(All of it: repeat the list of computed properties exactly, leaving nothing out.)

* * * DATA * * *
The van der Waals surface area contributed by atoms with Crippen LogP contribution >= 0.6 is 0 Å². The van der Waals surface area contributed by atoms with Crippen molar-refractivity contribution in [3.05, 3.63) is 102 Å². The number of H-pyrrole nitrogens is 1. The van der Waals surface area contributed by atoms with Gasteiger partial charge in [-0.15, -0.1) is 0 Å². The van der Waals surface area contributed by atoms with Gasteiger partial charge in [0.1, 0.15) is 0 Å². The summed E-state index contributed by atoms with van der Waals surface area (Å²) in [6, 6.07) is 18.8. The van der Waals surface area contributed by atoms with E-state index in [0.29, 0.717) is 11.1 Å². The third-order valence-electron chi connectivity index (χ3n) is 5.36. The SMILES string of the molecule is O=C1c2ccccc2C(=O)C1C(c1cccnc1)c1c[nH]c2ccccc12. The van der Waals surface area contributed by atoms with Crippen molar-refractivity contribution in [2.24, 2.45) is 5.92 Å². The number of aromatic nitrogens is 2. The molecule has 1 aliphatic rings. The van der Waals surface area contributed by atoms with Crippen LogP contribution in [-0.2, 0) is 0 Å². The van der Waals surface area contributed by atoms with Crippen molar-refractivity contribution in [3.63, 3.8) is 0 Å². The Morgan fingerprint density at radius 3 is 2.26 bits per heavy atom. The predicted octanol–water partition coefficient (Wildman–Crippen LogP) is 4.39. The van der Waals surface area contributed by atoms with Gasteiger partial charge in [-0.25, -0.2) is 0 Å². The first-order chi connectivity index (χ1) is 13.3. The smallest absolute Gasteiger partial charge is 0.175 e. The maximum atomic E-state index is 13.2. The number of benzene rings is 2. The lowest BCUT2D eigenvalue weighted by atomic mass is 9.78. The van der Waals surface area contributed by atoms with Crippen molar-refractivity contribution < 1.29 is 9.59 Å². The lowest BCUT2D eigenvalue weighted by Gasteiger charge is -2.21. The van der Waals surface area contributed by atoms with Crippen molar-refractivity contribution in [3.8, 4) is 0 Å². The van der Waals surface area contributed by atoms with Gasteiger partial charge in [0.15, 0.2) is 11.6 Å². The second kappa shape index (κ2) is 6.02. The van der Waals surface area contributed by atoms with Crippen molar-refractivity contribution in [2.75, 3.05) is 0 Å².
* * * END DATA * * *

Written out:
The van der Waals surface area contributed by atoms with Crippen LogP contribution >= 0.6 is 0 Å². The van der Waals surface area contributed by atoms with Crippen molar-refractivity contribution in [3.05, 3.63) is 102 Å². The number of H-pyrrole nitrogens is 1. The van der Waals surface area contributed by atoms with Gasteiger partial charge in [-0.15, -0.1) is 0 Å². The van der Waals surface area contributed by atoms with Gasteiger partial charge in [0.1, 0.15) is 0 Å². The summed E-state index contributed by atoms with van der Waals surface area (Å²) in [6, 6.07) is 18.8. The van der Waals surface area contributed by atoms with E-state index in [0.29, 0.717) is 11.1 Å². The third-order valence-electron chi connectivity index (χ3n) is 5.36. The SMILES string of the molecule is O=C1c2ccccc2C(=O)C1C(c1cccnc1)c1c[nH]c2ccccc12. The van der Waals surface area contributed by atoms with Crippen molar-refractivity contribution in [2.24, 2.45) is 5.92 Å². The number of aromatic nitrogens is 2. The molecule has 1 aliphatic rings. The van der Waals surface area contributed by atoms with Crippen LogP contribution in [-0.2, 0) is 0 Å². The van der Waals surface area contributed by atoms with Crippen molar-refractivity contribution in [3.63, 3.8) is 0 Å². The Morgan fingerprint density at radius 3 is 2.26 bits per heavy atom. The predicted octanol–water partition coefficient (Wildman–Crippen LogP) is 4.39. The van der Waals surface area contributed by atoms with Gasteiger partial charge in [-0.25, -0.2) is 0 Å². The first-order chi connectivity index (χ1) is 13.3. The smallest absolute Gasteiger partial charge is 0.175 e. The maximum atomic E-state index is 13.2. The number of benzene rings is 2. The lowest BCUT2D eigenvalue weighted by atomic mass is 9.78. The van der Waals surface area contributed by atoms with Crippen molar-refractivity contribution < 1.29 is 9.59 Å². The lowest BCUT2D eigenvalue weighted by Gasteiger charge is -2.21. The van der Waals surface area contributed by atoms with Crippen molar-refractivity contribution in [3.8, 4) is 0 Å². The van der Waals surface area contributed by atoms with Gasteiger partial charge in [0.15, 0.2) is 11.6 Å². The second kappa shape index (κ2) is 6.02. The van der Waals surface area contributed by atoms with Crippen molar-refractivity contribution in [2.75, 3.05) is 0 Å².